A recent report by the Association of American Medical Colleges showed doctors working as faculty at medical schools in the U.S. made an average of $262,400 in total pay in 2011. However, this amount is still considerably behind the average pay of a doctor with six years’ experience of $307,000.

  15. Tuition has been rising faster than faculty salaries since the ’80s:

    There is strong evidence to favor professors’ argument that they are not to blame for the increases in tuition. For instance, in the last 10 years, tuition increased 72% at public, four-year schools, while faculty salaries increased a max of 7.7%.

  16. Median presidential salaries grew by 9.8%:

    It’s not just private school presidents that are doing well. When adjusted for inflation, salaries for presidents across the board rose nearly 10% from 2006-2007 to 2010-2011, causing some to call for presidents to make sacrifices, as much of the rest of academia has had to do.

  17. The gender gap in academic pay persists:

    Even when factors like relative productivity and the longer careers of male professors are factored in, the recession seems to have had no impact on the gap between pay for male and female academics. Women continue to earn an average of 6.9% less than men with equal skills.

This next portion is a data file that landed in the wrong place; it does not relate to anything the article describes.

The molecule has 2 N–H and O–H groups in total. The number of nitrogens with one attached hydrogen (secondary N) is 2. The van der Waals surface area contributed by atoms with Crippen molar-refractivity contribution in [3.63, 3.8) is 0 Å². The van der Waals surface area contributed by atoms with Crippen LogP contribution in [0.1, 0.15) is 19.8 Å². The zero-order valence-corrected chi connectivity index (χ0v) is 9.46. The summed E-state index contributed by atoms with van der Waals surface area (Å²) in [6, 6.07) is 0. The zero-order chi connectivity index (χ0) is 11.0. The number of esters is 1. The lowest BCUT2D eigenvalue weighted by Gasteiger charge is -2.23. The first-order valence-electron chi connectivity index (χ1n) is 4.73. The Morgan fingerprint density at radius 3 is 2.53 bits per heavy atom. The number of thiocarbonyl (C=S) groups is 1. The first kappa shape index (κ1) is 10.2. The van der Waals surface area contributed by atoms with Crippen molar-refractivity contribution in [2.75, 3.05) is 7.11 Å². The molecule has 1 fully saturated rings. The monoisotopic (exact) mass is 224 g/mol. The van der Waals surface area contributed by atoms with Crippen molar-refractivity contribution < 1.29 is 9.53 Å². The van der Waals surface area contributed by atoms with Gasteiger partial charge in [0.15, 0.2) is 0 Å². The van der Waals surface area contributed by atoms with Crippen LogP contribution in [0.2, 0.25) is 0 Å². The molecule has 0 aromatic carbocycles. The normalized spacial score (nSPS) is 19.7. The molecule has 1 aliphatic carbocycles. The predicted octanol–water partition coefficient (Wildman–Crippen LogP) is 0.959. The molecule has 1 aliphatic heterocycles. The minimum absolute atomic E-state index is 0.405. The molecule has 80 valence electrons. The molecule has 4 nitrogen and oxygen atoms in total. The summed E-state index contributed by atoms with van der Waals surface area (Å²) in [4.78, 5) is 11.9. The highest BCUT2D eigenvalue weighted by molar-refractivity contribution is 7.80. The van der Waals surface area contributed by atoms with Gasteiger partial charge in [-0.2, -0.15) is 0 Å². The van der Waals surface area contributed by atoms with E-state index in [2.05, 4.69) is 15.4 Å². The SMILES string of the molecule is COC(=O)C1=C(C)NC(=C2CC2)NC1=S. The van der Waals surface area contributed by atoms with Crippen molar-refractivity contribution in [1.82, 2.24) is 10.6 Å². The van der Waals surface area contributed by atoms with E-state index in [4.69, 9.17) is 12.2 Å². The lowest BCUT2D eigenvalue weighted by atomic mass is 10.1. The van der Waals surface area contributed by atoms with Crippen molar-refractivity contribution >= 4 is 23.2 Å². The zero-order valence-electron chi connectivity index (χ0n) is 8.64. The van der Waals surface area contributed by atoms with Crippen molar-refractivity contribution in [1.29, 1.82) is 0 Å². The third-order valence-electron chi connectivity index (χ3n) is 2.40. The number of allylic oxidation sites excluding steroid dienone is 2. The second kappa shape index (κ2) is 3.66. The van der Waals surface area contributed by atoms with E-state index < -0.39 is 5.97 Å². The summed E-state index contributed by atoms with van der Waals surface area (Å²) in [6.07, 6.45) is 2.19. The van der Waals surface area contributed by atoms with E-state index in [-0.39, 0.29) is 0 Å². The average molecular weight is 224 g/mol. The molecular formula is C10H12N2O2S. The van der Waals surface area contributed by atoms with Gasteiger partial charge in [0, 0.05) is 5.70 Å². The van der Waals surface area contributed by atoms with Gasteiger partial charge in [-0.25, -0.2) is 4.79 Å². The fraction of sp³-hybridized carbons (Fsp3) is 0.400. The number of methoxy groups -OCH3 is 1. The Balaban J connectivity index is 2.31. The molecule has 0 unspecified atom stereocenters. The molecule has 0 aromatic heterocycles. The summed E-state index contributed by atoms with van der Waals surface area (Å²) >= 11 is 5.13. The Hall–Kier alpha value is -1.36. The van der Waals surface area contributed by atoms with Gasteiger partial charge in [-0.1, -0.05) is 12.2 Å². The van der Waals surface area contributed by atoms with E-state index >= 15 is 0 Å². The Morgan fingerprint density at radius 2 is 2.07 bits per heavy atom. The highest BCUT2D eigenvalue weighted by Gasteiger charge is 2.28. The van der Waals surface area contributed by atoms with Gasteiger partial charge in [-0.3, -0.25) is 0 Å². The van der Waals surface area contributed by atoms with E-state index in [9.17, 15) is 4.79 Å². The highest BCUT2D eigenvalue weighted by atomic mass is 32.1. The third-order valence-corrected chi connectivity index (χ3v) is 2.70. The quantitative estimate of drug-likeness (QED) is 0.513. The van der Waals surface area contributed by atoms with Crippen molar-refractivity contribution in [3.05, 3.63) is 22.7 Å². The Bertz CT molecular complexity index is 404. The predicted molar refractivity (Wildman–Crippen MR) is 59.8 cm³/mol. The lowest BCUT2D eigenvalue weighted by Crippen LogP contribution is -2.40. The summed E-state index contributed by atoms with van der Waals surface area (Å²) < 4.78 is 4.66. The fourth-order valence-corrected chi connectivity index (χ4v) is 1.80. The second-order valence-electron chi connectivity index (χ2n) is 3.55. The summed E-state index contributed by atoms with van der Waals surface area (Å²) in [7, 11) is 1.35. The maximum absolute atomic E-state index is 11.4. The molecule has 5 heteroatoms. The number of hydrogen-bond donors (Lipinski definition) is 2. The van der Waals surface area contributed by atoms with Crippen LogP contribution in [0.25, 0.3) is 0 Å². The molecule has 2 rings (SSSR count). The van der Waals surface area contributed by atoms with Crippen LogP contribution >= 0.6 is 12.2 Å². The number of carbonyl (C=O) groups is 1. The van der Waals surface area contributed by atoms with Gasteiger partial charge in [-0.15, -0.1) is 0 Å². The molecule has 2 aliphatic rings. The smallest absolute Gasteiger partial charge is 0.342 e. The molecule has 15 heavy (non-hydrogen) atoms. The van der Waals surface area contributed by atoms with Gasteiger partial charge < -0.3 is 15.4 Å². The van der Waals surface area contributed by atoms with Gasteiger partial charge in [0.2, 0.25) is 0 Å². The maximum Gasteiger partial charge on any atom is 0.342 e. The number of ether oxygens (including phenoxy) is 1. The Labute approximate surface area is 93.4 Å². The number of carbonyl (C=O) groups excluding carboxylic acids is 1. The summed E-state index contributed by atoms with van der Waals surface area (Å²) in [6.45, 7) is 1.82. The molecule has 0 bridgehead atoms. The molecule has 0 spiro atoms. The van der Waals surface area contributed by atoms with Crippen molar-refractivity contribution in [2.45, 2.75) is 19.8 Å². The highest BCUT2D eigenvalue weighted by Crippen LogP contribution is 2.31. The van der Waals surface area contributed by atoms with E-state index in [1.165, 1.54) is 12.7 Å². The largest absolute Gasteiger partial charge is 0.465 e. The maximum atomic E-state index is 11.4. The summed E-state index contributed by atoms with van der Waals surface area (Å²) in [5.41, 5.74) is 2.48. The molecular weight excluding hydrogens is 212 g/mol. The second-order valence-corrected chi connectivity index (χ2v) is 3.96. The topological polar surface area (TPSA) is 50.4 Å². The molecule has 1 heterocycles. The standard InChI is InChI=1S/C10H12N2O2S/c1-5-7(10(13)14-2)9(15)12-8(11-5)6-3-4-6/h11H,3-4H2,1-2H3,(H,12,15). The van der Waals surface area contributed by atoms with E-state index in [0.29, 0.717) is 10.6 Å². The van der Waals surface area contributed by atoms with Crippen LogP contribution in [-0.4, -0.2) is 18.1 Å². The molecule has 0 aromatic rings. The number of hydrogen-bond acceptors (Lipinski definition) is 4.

18. Newly-hired full professors in the U.S. average $7,358 in pay per month:

    The $7,300 new college professors are paid in the U.S. on average puts the country behind South Africa, Saudi Arabia, and Malaysia for spending. While these are the most surprising countries to pay more, we also trail Italy, Britain, Australia, and India.

  19. Professor salary increases are trending downward over 30 years:

    In the ’80s, professor salaries rose 14%, adjusted for inflation. In the ’90s the growth rate fell to 5%, and they fell to 4% by the 2009-2010 school year. It may seem like the growth is finally hitting an appropriate level, but 4% could be too low for colleges to secure excellent teachers.

  20. Fringe benefits have gone way up:

    Professors’ total compensation factors in fringe benefits, like dental plans or life insurance. Although these have a dollar value, they don’t constitute income for professors. And since 1980, fringe benefits (adjusted for inflation) have increased 82% on average.

Taken From Best Colleges Online